The Securities and Exchange Commission isn’t showing its cards just yet, but it is working on guidance related to a new standard on revenue recognition to address burning questions over whether companies will be required to recast five years worth of revenue data under the new standard.
In a meeting earlier this summer with the SEC Regulations Committee of the Center for Audit Quality, SEC staff members indicated they are “close to finalizing guidance” on whether the staff will provide relief on the disclosure requirements for the five-year selected financial data table if companies choose to adopt the standard retrospectively. The SEC indicated it is taking a complete look at areas outside of financial statements that might be affected by the new standard.
The Financial Accounting Standards Board adopting a comprehensive new accounting standard that requires a completely new method for determining revenue figures that are reported in financial statements. Public companies are required to begin recognizing revenue under the new standard from the beginning of the 2017 calendar year. That raises questions about just how far back companies would be expected to look under the new standard in presenting the five-year table, says Brad Davidson, a partner at Crowe Horwath and a member of the committee. “Those early years will have revenue recognized on a different basis of accounting,” he says. “So the question is how to apply the new standard to the five-year table. Will the SEC provide some relief on that five-year table?”
In discussions with the Regulations Committee, staff members have indicated they also are looking at disclosures required under Staff Accounting Bulletin 74, which requires disclosure of the expected effects of new accounting standards, and disclosure in management discussion and analysis if a company uses the modified retrospective transition method permitted under the new accounting standard. “The staff indicated that it will consider each of these areas and evaluate reasonable alternatives for providing disclosure,” the CAQ says in its meeting highlights. “The staff noted that it would also consider whether to provide guidance about these and other affected disclosures.”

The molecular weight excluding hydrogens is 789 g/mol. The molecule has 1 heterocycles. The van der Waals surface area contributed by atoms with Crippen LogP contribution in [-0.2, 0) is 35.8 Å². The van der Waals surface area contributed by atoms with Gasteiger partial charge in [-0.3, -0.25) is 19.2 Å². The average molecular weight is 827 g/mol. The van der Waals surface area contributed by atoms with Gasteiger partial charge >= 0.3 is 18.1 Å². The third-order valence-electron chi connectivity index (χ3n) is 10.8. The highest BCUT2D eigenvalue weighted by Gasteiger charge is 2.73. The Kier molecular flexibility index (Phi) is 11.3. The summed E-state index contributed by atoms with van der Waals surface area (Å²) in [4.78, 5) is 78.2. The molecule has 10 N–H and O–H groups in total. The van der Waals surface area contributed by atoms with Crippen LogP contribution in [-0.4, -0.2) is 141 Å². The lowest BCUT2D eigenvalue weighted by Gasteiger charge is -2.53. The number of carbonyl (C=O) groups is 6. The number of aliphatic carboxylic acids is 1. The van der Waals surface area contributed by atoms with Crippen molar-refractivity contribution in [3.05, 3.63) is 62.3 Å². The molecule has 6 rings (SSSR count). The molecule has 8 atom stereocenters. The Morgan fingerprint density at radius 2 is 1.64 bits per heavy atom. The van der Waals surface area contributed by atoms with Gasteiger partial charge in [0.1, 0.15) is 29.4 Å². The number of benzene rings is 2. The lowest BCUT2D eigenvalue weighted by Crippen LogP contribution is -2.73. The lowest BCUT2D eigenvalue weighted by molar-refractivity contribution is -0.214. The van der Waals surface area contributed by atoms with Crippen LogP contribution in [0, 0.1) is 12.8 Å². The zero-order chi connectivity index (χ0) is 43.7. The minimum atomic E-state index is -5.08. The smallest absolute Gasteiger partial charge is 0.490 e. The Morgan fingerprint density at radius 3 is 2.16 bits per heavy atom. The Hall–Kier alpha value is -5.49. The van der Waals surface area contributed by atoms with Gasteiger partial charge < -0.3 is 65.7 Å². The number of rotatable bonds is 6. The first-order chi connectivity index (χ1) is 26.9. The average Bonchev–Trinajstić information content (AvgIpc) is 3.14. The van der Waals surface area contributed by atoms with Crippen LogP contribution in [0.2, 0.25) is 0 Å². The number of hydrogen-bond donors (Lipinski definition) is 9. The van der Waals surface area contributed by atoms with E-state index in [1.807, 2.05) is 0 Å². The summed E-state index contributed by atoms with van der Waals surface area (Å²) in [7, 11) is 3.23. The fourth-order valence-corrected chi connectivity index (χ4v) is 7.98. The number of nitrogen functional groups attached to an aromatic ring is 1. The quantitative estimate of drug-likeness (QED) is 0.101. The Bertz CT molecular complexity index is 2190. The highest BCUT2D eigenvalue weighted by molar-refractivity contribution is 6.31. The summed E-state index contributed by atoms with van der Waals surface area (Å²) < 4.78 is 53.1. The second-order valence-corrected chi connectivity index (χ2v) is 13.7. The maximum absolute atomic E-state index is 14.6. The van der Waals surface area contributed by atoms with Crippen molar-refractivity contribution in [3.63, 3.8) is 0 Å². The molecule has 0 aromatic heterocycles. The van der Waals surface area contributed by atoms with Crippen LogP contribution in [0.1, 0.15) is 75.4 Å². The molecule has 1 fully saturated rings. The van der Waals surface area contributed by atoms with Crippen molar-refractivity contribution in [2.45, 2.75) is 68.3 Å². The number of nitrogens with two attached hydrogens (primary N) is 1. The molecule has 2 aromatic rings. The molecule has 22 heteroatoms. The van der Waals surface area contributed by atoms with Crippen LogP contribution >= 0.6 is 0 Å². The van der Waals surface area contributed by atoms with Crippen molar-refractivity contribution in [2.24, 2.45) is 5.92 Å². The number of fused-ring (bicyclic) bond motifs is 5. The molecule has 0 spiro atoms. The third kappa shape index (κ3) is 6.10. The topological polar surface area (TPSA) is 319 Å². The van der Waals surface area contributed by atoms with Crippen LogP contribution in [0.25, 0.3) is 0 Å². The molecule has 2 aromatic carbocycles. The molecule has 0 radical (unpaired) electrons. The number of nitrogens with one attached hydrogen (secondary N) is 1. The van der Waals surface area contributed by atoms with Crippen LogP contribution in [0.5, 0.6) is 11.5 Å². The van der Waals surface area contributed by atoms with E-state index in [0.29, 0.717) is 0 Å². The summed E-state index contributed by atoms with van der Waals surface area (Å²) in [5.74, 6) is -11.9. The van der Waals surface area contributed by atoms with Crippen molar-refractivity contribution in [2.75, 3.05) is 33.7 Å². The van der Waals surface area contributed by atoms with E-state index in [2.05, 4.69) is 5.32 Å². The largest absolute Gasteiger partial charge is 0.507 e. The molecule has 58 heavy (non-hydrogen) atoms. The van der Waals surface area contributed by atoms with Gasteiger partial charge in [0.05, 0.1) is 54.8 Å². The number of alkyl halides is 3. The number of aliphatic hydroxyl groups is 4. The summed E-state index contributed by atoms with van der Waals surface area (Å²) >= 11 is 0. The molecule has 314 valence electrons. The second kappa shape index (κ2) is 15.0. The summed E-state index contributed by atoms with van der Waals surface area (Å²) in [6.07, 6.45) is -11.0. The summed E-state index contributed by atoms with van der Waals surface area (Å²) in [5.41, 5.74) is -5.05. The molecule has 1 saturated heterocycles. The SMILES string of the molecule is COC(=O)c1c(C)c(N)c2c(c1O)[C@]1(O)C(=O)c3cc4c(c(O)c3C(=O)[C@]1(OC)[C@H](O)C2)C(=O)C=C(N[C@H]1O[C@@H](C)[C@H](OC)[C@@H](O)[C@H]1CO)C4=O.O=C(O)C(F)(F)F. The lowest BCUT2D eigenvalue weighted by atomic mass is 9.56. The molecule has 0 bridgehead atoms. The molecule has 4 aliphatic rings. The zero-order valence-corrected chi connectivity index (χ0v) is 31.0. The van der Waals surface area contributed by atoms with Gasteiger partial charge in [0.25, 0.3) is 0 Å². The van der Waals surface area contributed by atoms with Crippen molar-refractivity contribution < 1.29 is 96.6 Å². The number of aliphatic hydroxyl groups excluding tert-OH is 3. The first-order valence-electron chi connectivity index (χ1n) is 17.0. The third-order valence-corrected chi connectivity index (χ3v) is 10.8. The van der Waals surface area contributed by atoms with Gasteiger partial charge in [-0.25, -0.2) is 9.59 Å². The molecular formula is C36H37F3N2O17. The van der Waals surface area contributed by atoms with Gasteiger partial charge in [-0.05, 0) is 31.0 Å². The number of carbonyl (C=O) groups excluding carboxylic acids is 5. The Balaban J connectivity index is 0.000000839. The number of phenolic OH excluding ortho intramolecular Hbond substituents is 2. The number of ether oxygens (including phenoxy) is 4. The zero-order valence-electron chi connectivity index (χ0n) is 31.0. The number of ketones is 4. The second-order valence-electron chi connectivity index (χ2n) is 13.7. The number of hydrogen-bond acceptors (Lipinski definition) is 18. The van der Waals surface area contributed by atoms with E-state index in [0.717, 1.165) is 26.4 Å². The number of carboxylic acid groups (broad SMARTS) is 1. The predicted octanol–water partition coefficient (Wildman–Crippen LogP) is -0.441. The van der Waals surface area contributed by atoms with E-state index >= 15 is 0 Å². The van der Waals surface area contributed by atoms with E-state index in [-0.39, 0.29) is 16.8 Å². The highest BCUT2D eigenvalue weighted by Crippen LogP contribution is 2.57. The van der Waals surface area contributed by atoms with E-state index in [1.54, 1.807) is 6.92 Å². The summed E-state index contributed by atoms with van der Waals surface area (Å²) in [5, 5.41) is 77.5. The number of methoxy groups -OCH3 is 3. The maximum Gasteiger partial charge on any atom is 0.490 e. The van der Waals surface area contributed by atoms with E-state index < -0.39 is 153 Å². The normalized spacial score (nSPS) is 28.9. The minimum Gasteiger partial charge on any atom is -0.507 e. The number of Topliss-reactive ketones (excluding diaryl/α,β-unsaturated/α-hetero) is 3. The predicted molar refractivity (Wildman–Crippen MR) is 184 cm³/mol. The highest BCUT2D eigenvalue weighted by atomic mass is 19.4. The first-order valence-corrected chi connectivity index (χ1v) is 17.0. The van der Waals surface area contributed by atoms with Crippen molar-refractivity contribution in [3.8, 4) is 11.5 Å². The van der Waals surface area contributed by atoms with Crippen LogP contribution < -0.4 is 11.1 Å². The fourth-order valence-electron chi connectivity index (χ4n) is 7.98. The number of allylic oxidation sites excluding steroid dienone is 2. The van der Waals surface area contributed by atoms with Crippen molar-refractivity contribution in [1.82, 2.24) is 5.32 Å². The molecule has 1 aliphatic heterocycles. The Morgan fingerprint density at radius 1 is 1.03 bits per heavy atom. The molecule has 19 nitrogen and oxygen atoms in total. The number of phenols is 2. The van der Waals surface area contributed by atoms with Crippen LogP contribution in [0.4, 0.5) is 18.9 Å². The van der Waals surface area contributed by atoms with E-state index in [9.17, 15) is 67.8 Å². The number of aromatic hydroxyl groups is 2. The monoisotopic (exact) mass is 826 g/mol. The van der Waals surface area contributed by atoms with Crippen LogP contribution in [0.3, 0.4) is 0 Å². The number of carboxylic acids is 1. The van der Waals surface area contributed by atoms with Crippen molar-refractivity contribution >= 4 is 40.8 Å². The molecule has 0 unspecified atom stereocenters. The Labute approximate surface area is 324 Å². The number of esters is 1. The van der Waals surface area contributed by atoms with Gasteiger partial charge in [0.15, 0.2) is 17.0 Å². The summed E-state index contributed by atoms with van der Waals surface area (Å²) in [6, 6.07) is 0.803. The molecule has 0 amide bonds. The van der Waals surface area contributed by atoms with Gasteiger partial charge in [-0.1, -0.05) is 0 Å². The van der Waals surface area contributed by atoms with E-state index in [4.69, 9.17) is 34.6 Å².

SEC staff also indicated to the Regulations Committee that work is continuing on the disclosure initiative project, looking for ways to make required disclosures more effective. Staff members are looking at requirements under Regulation S-K and S-X, as well as Form 8-K, and whether there is overlap between GAAP requirements in the footnotes and SEC requirements. Staff members emphasized they’re hoping companies are being proactive on the issues as well, eliminating redundancies where they can and ensuring MD&A focuses on material matters.
“The staff clarified that improving disclosure does not need to begin with a ‘blank page,’” the CAQ wrote in its summary of the discussion. “The staff appreciates the difficulty and timing involved and recognizes that an iterative process may be more feasible. The staff also clarified that any thoughtful attempts to improve disclosure would not trigger a review or result in any additional comments.”